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Missing appraisals reduce donor's charitable tax deduction

Donated Goods in boxes_Charity Navigator blog

Spring is the traditional time to clean out all the junk you've accumulated.

Our neighborhood has a community yard sale the first weekend in May. Some of what doesn't get sold ends up going to local charities.

That's a good way to dispose of clothing and household goods that are in good condition and, if you itemize, claim a tax deduction.

Follow donation rules: The state of the donated goods is just one of the conditions you must take into consideration, especially if you're planning to deduct their value as an itemized charitable gift.

The other key donation deduction factor is the value of the household goods. Internal Revenue Service rules allow you to use their fair market value. This, like the tags on the items at yard sales, is the price a buyer is willing to pay.

Sellers at garage or yard sales know that the prices typically are much less than what was paid for the item. Even in good shape, they've usually been used for several years. And let's be honest, you just want to get rid of the stuff.

In most cases, when you donate goods to a charitable group, the IRS lets you decide the value. In some cases, though, you must get some additional support for the amount you are claiming on Schedule A as a charitable gift.

Failure to do that left one seemingly generous donor with a tax deficiency the IRS put at more than $6,000. Plus penalties.

Very generous donations: In 2017, a North Carolina man made 173 trips to his local Goodwill and the Salvation Army branches to donate men's, women's, and children's clothing that was in good shape, along with various nonclothing items, according to the Tax Court ruling in T.C. Memo 2023-41.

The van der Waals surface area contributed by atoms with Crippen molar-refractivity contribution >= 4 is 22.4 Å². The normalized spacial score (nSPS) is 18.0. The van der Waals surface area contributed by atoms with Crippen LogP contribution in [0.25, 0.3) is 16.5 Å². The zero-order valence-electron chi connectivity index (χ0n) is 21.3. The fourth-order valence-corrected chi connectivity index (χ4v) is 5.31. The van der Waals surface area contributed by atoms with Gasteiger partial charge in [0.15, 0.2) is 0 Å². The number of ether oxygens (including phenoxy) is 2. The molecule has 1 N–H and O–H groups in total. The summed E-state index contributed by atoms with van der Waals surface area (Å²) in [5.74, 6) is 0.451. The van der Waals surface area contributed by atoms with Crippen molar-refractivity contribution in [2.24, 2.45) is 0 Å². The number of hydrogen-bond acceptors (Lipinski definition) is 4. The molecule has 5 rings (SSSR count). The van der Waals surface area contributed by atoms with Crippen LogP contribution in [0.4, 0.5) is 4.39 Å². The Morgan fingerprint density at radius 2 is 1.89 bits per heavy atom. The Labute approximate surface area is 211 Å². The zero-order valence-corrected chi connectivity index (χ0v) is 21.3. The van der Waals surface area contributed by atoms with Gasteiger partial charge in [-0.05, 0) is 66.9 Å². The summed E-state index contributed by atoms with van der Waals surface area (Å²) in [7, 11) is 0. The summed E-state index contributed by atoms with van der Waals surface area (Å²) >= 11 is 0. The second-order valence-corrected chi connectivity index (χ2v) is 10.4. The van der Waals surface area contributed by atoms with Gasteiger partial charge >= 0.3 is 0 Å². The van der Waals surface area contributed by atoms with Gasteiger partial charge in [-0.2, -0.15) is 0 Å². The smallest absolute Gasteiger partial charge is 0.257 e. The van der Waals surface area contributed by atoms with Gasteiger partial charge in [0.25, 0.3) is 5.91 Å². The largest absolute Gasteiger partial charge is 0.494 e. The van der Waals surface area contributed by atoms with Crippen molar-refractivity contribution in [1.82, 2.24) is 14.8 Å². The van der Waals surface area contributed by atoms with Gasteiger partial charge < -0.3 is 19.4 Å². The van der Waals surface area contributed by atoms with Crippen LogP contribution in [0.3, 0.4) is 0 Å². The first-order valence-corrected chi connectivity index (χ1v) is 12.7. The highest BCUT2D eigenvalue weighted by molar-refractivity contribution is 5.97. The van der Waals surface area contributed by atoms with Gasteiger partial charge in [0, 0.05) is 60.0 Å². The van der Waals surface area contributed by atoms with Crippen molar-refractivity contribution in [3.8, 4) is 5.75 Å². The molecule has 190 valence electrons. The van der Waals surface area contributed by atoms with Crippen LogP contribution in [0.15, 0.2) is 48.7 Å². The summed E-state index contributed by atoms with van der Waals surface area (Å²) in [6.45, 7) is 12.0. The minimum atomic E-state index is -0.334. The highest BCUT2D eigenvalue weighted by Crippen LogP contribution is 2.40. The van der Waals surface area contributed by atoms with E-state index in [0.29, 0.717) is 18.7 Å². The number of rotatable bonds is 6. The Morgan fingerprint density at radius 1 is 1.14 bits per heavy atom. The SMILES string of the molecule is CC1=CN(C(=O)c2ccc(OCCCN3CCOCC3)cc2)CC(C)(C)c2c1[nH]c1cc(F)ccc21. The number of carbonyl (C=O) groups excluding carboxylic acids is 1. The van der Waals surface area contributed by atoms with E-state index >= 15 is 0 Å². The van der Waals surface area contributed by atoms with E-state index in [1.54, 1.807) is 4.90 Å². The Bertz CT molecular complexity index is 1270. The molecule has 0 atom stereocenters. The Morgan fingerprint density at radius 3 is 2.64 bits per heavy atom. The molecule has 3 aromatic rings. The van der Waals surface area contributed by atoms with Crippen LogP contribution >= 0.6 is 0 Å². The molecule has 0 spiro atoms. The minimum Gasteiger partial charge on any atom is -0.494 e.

Sometimes he made multiple trips to the donation drop-off spots on the same day. Each time, he got a donation acknowledgement receipt from the charities for each trip. He subsequently filled out the receipts, listing the items donated and their fair market values.

The Goodwill gifts came to $18,837, consisting of clothing with a $13,852 fair market value, and non-apparel items totaling $4,985. Salvation Army donations totaled $11,779, consisting of $11,594 worth of clothing, and other items valued at $185.

So far, so good.

When it came time to file his taxes, he claimed the gifts totaled more than $25,000. To justify the deduction, he attached two Forms 8283 to his return.

But then, according to the IRS, he made a mistake. He failed to get a written appraisal of the donated goods' values.

Appraisals required for high-value donations: The taxpayer argued that he didn't need the appraisal because he didn't donate any individual item worth more than $5,000. However, he misread the appraisal rules.

All similar donated property is aggregated. And since he donated more than $5,000 worth of clothes to the two charitable organizations, he needed a qualified appraisal signed by a qualified appraiser in order to make a valid itemized deduction claim.

If you want the Internal Revenue Code specifics, the Tax Court decision provides it:

Quotation-marks-quoteAs indicated supra p. 16, for purposes of determining the $5,000 threshold and accordingly whether the "appraisal" requirements are applicable, section 170(f)(11)(F) and Treasury Regulation § 1.170A13(c)(1)(i) mandate aggregating similar items of property donated to one or more charitable organizations.